Sure, if you’re a baby cow, then that would be true. Not to shame doctors, but the system has become unraveled and twisted into a paradox of healing with that which causes harm. Doctors are given little nutrition education, but have become the number one guide to what your family puts on their plate. They prescribe cancer-causing, diabetes-inducing, artery constricting, muscle inflaming diets that they can later treat with a pill, and when that doesn’t work, they try invasive and expensive surgery. Follow the pills, follow the surgeries, follow the money, find the corruption. If apples made doctors rich, we’d all be eating more fruit. Plant-based diets have been proven to treat and reverse some of the leading causes of death in our country: heart disease, type 2 diabetes, and high blood pressure.
So, why are we feeding our children carcinogens and foods that should have poison labels on them? It’s simple, if you break it down. These foods have pictures of smiling animals and cartoon characters to distract from the truth. Words like “humane”, “grass-fed”, “cage-free” and many more, are mechanisms put in place as marketing tactics to appeal to your compassionate nature. If labels had words like “stunned with bolt gun 10% of the time”, “still stabbed in the throat at the end” or “bigger cages” we would probably spend more time in the produce section. Parents rely on food companies to help decipher which foods are the best for their families, but unfortunately there is little to no transparency when it involves the meat and dairy industry. Their profits depend on misleading advertisements. There’s a reason your carton of cow’s milk displays pictures of “happy” cows. I can assure you that dairy cows are not happy and do not choose to go through the horrors of being impregnated, having their babies taken away, being hooked up to machines, and then being killed and sold for meat.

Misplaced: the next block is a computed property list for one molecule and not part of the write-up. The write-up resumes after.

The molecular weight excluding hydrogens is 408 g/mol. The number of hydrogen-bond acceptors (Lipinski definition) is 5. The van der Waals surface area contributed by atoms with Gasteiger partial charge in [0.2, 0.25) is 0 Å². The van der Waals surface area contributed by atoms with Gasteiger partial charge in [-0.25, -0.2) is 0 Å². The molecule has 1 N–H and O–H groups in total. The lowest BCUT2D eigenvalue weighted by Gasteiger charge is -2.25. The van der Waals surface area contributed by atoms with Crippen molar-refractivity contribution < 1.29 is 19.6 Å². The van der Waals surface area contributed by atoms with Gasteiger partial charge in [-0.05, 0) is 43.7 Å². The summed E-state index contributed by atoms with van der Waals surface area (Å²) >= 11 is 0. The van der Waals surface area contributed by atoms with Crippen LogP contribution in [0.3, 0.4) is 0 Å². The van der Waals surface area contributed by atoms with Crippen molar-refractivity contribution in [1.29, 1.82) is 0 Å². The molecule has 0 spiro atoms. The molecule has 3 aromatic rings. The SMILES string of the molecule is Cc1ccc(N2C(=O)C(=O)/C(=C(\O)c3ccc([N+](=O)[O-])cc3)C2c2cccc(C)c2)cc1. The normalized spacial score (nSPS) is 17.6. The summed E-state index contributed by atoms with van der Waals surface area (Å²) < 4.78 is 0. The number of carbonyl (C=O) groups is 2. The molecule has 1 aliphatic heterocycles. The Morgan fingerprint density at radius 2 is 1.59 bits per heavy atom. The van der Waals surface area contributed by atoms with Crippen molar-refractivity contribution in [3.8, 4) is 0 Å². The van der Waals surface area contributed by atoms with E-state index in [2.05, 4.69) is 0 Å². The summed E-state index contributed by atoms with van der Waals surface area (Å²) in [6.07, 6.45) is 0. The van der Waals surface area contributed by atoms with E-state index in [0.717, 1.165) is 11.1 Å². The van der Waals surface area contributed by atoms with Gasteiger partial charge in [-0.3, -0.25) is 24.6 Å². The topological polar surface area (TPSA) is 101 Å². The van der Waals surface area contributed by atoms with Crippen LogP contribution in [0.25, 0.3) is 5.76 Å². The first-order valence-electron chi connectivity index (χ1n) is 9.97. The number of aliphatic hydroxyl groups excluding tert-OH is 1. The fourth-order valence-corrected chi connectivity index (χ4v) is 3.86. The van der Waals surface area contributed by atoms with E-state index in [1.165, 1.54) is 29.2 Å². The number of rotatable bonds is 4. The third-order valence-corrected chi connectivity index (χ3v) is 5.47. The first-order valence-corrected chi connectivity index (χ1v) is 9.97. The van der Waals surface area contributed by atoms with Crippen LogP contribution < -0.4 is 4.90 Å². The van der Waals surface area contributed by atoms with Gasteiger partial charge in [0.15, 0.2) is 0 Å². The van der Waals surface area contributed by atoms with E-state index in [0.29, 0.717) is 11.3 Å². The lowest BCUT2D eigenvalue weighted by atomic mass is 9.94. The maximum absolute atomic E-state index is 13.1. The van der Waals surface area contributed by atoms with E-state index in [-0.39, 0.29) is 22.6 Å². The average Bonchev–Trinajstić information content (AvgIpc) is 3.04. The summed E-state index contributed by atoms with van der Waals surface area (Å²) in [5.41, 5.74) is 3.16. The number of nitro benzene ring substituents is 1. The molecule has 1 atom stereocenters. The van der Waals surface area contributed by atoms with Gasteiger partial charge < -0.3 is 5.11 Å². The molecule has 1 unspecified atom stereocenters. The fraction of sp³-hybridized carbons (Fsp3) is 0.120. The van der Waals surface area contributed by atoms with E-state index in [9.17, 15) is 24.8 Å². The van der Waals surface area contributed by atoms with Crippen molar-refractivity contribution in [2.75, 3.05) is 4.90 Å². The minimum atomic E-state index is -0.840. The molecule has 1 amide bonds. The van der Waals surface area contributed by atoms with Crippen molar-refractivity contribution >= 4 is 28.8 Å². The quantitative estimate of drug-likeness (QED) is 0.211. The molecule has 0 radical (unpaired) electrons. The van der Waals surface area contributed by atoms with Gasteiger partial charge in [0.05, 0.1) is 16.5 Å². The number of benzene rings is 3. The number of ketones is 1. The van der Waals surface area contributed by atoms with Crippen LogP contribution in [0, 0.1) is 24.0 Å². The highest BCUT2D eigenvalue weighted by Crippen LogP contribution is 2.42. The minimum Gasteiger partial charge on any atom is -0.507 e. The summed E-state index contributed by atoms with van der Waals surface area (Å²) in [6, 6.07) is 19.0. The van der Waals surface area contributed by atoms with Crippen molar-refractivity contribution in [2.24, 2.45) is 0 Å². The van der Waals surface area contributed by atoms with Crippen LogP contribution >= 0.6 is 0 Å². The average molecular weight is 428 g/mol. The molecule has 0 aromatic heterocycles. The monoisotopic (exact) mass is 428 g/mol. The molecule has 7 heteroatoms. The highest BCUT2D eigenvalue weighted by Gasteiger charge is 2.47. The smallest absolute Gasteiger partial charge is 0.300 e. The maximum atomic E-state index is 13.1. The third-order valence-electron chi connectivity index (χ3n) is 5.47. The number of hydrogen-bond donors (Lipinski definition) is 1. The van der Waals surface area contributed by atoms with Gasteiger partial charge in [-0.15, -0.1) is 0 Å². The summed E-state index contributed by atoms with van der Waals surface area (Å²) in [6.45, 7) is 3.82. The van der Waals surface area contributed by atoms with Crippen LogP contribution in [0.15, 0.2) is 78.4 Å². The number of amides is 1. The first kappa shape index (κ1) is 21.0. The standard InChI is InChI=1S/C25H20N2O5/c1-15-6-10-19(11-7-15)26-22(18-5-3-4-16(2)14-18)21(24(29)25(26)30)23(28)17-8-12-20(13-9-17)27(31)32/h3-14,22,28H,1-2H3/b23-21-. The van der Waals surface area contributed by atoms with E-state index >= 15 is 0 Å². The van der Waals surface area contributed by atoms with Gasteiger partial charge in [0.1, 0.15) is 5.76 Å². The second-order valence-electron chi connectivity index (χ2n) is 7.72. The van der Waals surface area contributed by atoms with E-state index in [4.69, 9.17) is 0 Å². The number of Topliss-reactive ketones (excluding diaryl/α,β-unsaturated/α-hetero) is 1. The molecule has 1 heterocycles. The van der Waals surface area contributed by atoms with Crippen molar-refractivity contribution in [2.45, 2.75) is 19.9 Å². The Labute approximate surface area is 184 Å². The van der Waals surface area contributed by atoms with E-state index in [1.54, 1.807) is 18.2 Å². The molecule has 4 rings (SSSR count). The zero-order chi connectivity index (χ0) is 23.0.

There’s also the fact that children are being targeted in every aisle at the grocery store. Aren’t they the ones doing the shopping, after all? Little fingers point to sugary cereals and animal or cartoon character shaped cookies. Companies know this and use it to their advantage. Yes, parents do have the end say, but have you never been swayed by your children in the grocery store? I have, plenty of times. This is where helping to guide their choices to more healthier options becomes important. Does my son still gawk over the incredibly massive wall of cereal? Sure, he does. I mean have you noticed that the “healthy” cereals dwindle to a single section, where the other ones take up the majority of the isle? How do you even find healthy ones? With luck, we navigate towards our healthier options like granola cereals or rice crispy cereals. I’m not here to debate over cereal, I’m here to express the value in being honest about foods. My son understands that some foods are not as healthy, so we avoid them, and this leads to less “battles” at the grocery store. We should be honest with our children about food, because it will help nurture a healthier relationship with food for them in the future.